Updated 7:03 p.m. | President Barack Obama, back in Washington for a day of meetings in the midst of his August vacation, on Monday reported "progress" in the expanded campaign of U.S. airstrikes on Iraqi insurgents near Mosul, and again called for calm in the riot-torn streets of Ferguson, Mo.
He announced that Attorney General Eric Holder will travel to Ferguson on Wednesday to talk with local leaders about the riots that have rocked the St. Louis suburb since the Aug. 9 police shooting of an unarmed black teenager.
Asked about the militarization of American law enforcement that some have said is exacerbating clashes between police and protesters in Ferguson, Obama said it may be time to review the use of federal dollars to purchase surplus military vehicles and gear.
"There's a big difference between our military and our local law enforcement," he said. "And we don’t want those lines blurred."
Some civil rights leaders have urged the president to speak out more forcefully on the shooting of Michael Brown, but on Monday, Obama instead called for restraint on the part of both police and protesters. "While I understand the passions and the anger that arise over the death of Michael Brown, giving into that anger by looting or carrying guns, and even attacking the police only serves to raise tensions and stir chaos. It undermines rather than advancing justice," he said.
"Let me also be clear that our constitutional rights to speak freely, to assemble, and to report in the press must be vigilantly safeguarded: especially in moments like these. There’s no excuse for excessive force by police or any action that denies people the right to protest peacefully."
"Today, with our support, Iraqi and Kurdish forces took a major step forward by recapturing the largest dam in Iraq, near the city of Mosul," he said.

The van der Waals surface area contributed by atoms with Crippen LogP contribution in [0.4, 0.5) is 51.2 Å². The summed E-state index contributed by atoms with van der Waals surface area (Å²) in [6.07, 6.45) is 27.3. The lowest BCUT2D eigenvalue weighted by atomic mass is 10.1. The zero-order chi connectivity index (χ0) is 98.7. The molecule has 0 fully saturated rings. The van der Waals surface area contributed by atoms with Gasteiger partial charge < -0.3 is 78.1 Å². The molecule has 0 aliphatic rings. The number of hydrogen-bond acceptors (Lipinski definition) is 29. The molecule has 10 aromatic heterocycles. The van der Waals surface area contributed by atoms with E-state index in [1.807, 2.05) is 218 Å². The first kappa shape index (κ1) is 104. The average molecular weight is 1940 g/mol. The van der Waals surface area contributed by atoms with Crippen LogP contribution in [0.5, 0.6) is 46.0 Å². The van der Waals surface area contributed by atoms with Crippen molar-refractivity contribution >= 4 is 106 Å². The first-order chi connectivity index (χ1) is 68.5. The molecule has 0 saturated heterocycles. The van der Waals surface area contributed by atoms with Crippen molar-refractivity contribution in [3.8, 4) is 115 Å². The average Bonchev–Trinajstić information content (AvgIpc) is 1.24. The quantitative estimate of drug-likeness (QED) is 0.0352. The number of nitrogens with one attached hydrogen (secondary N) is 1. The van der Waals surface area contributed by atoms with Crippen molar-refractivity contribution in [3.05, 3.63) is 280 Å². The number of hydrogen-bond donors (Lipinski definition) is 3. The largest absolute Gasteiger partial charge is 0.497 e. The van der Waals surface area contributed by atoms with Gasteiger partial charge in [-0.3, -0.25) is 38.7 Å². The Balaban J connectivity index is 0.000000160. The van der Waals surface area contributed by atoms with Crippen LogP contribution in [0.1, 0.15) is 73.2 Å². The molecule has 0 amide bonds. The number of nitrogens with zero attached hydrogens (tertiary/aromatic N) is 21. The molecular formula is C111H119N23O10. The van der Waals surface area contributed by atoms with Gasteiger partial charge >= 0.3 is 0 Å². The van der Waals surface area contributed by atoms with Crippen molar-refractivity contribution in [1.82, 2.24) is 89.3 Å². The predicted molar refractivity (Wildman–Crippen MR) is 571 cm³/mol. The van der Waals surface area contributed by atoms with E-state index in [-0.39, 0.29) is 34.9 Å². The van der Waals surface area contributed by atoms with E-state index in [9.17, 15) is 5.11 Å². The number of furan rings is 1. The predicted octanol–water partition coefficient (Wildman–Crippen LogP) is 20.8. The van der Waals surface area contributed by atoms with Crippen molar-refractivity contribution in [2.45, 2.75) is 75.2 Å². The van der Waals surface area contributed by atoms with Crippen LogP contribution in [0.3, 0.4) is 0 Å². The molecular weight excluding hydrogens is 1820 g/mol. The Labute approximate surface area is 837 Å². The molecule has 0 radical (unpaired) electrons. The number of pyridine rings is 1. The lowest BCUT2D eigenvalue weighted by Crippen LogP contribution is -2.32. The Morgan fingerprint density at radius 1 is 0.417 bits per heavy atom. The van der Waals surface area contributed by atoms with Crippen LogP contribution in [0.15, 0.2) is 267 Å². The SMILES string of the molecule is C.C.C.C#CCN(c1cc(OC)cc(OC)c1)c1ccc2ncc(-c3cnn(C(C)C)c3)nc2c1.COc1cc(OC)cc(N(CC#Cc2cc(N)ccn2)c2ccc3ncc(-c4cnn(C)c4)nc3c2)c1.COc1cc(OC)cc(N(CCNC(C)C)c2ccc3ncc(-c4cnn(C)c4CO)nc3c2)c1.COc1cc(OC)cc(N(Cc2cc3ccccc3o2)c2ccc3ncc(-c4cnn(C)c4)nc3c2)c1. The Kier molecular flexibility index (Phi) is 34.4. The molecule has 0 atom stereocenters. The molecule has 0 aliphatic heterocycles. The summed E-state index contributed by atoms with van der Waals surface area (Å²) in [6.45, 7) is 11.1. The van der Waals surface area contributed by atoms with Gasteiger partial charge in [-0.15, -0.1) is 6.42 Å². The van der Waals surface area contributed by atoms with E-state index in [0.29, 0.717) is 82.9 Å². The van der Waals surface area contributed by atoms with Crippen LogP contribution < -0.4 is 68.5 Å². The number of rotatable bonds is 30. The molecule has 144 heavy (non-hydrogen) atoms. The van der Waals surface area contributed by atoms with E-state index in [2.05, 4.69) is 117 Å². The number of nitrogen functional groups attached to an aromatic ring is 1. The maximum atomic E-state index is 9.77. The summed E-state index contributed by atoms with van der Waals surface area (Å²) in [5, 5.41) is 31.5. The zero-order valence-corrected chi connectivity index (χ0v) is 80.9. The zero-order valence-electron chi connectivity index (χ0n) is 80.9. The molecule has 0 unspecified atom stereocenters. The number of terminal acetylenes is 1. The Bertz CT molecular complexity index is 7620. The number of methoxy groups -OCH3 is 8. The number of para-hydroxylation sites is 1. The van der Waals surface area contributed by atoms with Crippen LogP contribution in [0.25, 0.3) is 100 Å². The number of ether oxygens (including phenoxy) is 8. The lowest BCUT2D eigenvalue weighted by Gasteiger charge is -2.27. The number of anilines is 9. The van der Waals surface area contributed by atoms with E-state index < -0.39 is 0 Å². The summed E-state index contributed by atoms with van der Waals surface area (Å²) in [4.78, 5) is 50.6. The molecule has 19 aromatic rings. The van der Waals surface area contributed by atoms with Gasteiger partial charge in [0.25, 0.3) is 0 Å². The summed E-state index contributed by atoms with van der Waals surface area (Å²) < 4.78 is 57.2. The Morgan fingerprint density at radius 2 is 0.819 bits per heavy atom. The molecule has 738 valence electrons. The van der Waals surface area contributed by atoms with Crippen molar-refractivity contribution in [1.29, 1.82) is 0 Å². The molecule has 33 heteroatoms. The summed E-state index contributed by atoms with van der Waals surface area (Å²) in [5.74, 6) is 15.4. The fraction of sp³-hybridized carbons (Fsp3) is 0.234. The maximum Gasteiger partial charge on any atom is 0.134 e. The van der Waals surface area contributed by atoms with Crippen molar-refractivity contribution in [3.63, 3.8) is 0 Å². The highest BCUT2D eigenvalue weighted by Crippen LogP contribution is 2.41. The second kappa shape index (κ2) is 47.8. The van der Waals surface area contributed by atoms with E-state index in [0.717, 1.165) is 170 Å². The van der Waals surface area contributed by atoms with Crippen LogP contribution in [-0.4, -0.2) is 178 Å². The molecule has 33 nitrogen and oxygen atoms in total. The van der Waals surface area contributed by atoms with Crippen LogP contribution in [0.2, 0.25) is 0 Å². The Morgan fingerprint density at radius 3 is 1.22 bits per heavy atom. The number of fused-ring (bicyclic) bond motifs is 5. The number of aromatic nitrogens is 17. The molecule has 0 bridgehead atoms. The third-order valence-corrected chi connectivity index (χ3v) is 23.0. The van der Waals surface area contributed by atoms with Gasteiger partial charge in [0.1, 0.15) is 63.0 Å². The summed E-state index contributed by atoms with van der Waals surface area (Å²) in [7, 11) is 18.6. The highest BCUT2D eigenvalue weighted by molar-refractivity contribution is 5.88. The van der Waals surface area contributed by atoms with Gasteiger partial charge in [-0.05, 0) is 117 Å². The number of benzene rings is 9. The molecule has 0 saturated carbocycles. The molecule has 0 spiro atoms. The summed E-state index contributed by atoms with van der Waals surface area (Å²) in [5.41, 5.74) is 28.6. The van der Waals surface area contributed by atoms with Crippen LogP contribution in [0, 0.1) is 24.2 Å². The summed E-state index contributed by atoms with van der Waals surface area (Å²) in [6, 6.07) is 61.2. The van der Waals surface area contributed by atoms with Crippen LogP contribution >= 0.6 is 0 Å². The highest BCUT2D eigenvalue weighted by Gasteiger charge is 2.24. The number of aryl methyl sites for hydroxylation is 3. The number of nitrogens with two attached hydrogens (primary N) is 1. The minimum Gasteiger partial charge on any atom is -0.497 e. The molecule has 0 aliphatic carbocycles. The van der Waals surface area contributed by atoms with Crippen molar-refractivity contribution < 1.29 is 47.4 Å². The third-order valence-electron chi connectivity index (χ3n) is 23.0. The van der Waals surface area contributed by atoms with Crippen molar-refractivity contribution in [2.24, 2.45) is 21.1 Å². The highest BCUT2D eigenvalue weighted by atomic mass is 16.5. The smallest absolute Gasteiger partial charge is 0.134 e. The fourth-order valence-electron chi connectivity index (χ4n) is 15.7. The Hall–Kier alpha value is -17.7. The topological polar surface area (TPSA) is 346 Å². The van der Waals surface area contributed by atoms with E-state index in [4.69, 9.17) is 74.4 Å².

"Let’s remember, ISIL poses a threat to all Iraqis and to the entire region. They claim to represent Sunni grievances but they slaughter Sunni men, women and children. They claim to oppose foreign forces but they actively recruit foreign fighters to advance their hateful ideology.
"So the Iraqi people need to reject them and unite to begin to push them out of the land they have occupied, as we’re seeing at Mosul Dam. And this is going to take time. There’re going to be many challenges ahead."
He said the administration had consulted with Congress about the strategy.
Earlier, two top Republican senators who have consistently criticized the president's handling of the rise of the Islamic State insurgents praised Obama's decision to ramp up air support for Iraqi and Kurdish forces.
“We applaud President Obama's decision," said Sens. John McCain of Arizona and Lindsey Graham of South Carolina in a joint statement. "The success that we and our Iraqi partners have had thus far in this operation is encouraging. ... These actions should now be expanded into a broader strategy to degrade ISIS both in Syria and Iraq, as we have been advocating. Without a sustained effort to retake Mosul — a center of ISIS activity in Iraq — and to degrade their home base in Syria, we will lose momentum."
Several news organizations reported last week that Holder's Justice Department had asked Ferguson authorities not to release a surveillance camera video showing the shooting victim robbing a convenience store just minutes before the shooting — a request the police refused.
On Monday, Holder made it clear he was not happy with the locals' handling of the case.
"I realize there is tremendous interest ... but I ask for the public’s patience as we conduct this investigation," he said in a statement after meeting with Obama. "The selective release of sensitive information that we have seen in this case so far is troubling to me. No matter how others pursue their own separate inquiries, the Justice Department is resolved to preserve the integrity of its investigation."
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